Fri | Sep 22, 2017

The Wright View | The dark side of recruiting

Published:Tuesday | December 13, 2016 | 12:00 AM

The critique of a "boast" by Ian Forbes, the chairman of Jamaica College's (JC) Sports Development Committee, that "recruitment" is an integral part in the success of their football team, has received praise and criticism from media and sporting personalities islandwide. I get the impression that Mr Forbes is of the belief that "since others are doing it ... then it is okay!" I do recall, however, that the principals of ISSA, the controlling body of school sports in Jamaica, have frowned on this practice, and, indeed, have spoken of the intention to introduce rules that would outlaw this practice.

Lascelve 'Muggy' Graham, a former Jamaica football captain and academic, has pointed out in a Gleaner article recently that one of the other heavy recruiting schools is Wolmer's Boys' School, whose headmaster is the president of ISSA, and the minister of education was, until very recently, the principal of Jamaica College. Obviously, the plan to implement "rules" to deter "recruiting" means very little when winning is all that matters.

 

DESERVING STUDENTS SHUNTED

 

I get the impression that JC is trying to build a school that their football team can be proud of. The bald fact that recruiters and their advocates refuse to admit is that when schools admit students for the sole purpose of winning, there are usually some hard working and deserving students who are shunted aside and denied the opportunity of the holistic education that these leaders say that they are promoting.

There are two incidents that made me become a fervent supporter of anti-poaching activist Lascelve 'Muggy' Graham.

There was a child from the 'country' whose GSAT results placed him at a rural school near to his home. At his new school, his footballing skills made him a must-pick in the school's junior programme. His seeming ability to score goals from unlikely positions on the field of play made him the darling of the school and the surrounding community. One day, a visitor to the school saw this young man playing and immediately enquired his name of the coach . The coach, wary of the sudden interest of the stranger demurred. The persistent stranger soon discovered name and address of the youngster, and within a week, was a visitor at his home.

His parents - poor Jamaicans struggling to put food on the table and keep up with the expenses of secondary school life - were promised that their son would be boarded in Kingston at a home that met their approval and that there would be no need for school fees or lunch money. Their child would be transported to and from school, and his football gear would be provided free of cost. How wonderful, the parents thought. And off their son went to Kingston to join a 'name-brand school'.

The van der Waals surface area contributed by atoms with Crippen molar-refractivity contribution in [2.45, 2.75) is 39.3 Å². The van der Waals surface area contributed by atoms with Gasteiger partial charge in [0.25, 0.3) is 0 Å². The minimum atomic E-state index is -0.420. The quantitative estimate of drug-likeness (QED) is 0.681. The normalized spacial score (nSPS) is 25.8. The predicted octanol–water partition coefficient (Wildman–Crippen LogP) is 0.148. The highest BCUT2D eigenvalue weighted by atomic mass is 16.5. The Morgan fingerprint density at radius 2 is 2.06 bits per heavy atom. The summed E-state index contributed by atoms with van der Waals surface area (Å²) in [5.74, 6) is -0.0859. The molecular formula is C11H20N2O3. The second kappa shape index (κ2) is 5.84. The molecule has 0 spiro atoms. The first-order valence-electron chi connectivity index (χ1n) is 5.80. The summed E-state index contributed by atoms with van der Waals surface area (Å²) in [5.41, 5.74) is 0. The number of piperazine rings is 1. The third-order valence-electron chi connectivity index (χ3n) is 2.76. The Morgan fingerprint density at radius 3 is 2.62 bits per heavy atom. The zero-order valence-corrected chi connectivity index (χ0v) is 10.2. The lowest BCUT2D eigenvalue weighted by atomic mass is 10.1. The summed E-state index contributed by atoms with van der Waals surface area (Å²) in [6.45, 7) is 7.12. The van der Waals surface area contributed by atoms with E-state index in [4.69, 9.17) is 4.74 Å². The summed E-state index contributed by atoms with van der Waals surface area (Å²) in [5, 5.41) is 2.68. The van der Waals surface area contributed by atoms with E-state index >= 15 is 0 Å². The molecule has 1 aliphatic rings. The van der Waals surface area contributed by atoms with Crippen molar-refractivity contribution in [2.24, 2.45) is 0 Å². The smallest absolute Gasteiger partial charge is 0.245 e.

He came to his new school during the holidays and was immediately selected to be part of the football squad preparing for that year's Manning Cup competition. The reputation that preceded him was soon vindicated. This young man was scoring goals from all angles. "We must win Manning Cup!" was the cry of the coaching staff.

 

LIFE ALTERING INJURY

 

However, before the season began, this young man hurt his knee. He was immediately taken to the doctor associated with the team, who diagnosed ligament injury and prescribed the appropriate treatment. The young man did not get any better. Physiotherapy was prescribed. The young man did not get any better. X-rays were done: "No bony abnormality". Another opinion was sought, new diagnosis, different treatment. No improvement in his condition. I was asked to see him. I thought that he did indeed have a ligament injury and suggested an MRI.

After a week's delay, the money to do this important investigation was obtained and the MRI performed. The result, a tear of this anterior cruciate ligament. A season-ending injury. The choice: either no more football or a very expensive surgical procedure to repair the ligament with no guarantee that after rehabilitation, his pre-injury skills would be the same.

Weeks passed. No word from his 'mentor' or, indeed, the boy himself. So I went to investigate.

The young man was still in school, but there was no more transportation to and from school. He was no longer a part of the 'squad' so, therefore, no longer received "free" lunch and snacks. He still wore a knee brace to enable him to walk with minimal pain, but there was no longer any special interest from teachers and old boys.

Recruitment for the sole purpose of winning is simply wrong and "is materially motivated in some way by an athletic purpose and is contrary to the fundamental objectives of keeping athletics in their proper place and subordinate to academics".